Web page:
Are angels like aliens? In a recent essay, Fr. Dwight Longenecker responds to recent comments from Bill Clinton regarding the search for extraterrestrial life. Fr. Longenecker writes:
‘Once we open our minds to the possibility of non-physical dimensions of reality, the Catholic faith definitely affirms the existence of what might be termed extra terrestrial intelligence. These alien beings are exist outside the boundaries of our physical perception while having the power to interact with physicality. Traditionally these alien intelligences have been called angels. The angels that have fallen into evil and are opposed to God are called demons. Down through history, mystics, visionaries and those with psychic gifts have recounted their encounters with these non-human intelligent beings.
The Catholic answer to Mr. Clinton is therefore, “We’re searching the heavens with the tools of science, but we’re already aware that aliens have been with us from the beginning. They’re called angels and demons, and not only are they here, but they’re involved in human affairs, and furthermore– it matters which ones you side with.”’
Which is all fine, as far as it goes. Nothing Fr. Longenecker writes here is really incorrect, and he rightly points out that we have to look beyond the merely physical world in order to get a complete picture of reality. It is good to be reminded that the search for distant physical things that may or may not exist can sometimes distract us from more important realities closer to home.
Still, this sort of language potentially obscures some important metaphysical distinctions. As I’ve written in this space before, I’ve read one too many science fiction stories in which, following contact with aliens either malicious or benevolent, the Church is portrayed as accepting the extraterrestrial beings as divine, embracing them either as angels or as God himself. The word “angel” comes from the Greek meaning “messenger”; angels have a functional role in the economy of salvation as just that: messengers who intermediate between God and man. We do often see aliens taking on angelic roles in science fiction, as superior exemplars or teachers of humanity, and insofar as the search for extraterrestrial life is sometimes motivated by a fundamental religious impulse to find something greater and ground human existence in a wider universal picture, aliens can take the place for the modern imagination that angels once held.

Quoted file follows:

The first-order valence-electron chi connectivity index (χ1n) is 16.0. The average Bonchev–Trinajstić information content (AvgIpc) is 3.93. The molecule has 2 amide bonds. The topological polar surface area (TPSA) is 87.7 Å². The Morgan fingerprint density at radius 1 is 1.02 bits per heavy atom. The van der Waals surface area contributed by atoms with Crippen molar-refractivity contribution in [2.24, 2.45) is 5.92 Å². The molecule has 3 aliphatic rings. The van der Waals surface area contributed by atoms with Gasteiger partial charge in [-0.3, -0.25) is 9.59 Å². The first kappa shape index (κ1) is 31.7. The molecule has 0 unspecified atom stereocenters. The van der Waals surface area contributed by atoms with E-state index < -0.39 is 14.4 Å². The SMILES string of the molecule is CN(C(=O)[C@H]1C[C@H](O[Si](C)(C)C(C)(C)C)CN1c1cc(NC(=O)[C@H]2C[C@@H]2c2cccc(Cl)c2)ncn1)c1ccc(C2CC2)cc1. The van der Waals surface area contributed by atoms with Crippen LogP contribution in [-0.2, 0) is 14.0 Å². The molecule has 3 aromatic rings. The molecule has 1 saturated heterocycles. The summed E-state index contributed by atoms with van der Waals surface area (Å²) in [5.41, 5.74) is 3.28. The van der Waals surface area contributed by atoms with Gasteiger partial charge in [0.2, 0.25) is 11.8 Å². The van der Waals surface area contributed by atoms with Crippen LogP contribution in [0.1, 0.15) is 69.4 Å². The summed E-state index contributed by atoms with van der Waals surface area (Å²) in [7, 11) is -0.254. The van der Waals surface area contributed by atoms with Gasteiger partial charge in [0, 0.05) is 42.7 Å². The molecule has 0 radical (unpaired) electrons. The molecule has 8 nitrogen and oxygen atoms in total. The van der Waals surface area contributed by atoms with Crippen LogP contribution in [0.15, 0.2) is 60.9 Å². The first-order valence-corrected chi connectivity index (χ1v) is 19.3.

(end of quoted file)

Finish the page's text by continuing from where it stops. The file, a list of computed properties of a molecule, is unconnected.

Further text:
But I nevertheless find this element of those stories unbelievable; the Church would not, in the end, confuse beings that are clearly part of the universe for the Creator of the universe, or mistake beings that are physical (even in the Star Trek–style sense of “energy beings”) as immaterial angels.
Unlike (hypothetically) aliens, angels are not physical beings; in the context of science, this point cannot be overemphasized. They do not exist in realms of matter, or even in “other dimensions” of space and time or in realms of “energy”, as sci-fi would have it. They are purely immaterial intelligences. They exist not as products of matter, even secondarily (like us); they arise entirely from the mind of God. Angels do thus share a similarity with humans and with any extraterrestrial aliens we may suppose to exist in that they are creatures, made by God and finite. However, insofar as they are entirely immaterial beings, angels are radically different than humans or Klingons or Little Green Men, because the latter exist not only as intellects, but also as physical creatures. In fact, for humans, the existence of their intellects depends on their existence as physical creatures. There is no such thing as a human mind utterly without a human body (even though the human intellect persists after death; this is because of its original arising from a physical human body.)
Therefore, if the search for alien life is scientific, in the modern sense of science, it is because it is at least a search for physical beings. Angels, on the other hand, cannot be discovered by natural science, but must be known by revelation; for us to know they exist, they must either reveal themselves or be revealed by God.
Should extraterrestrial alien creatures ever be found by science, as finite, created beings they will not be the saviors they are often imagined or desired to be, even if they turn out to be wiser (cf. the conclusion to Walker Percy’s Lost in the Cosmos). Rather, both they and we will stand, shoulder to—whatever their equivalent of shoulders might be—as equally dependent physical creatures of God. Even though it is the angels that might know us more intimately, we would in fact find that by nature aliens would be more like us, and less like them.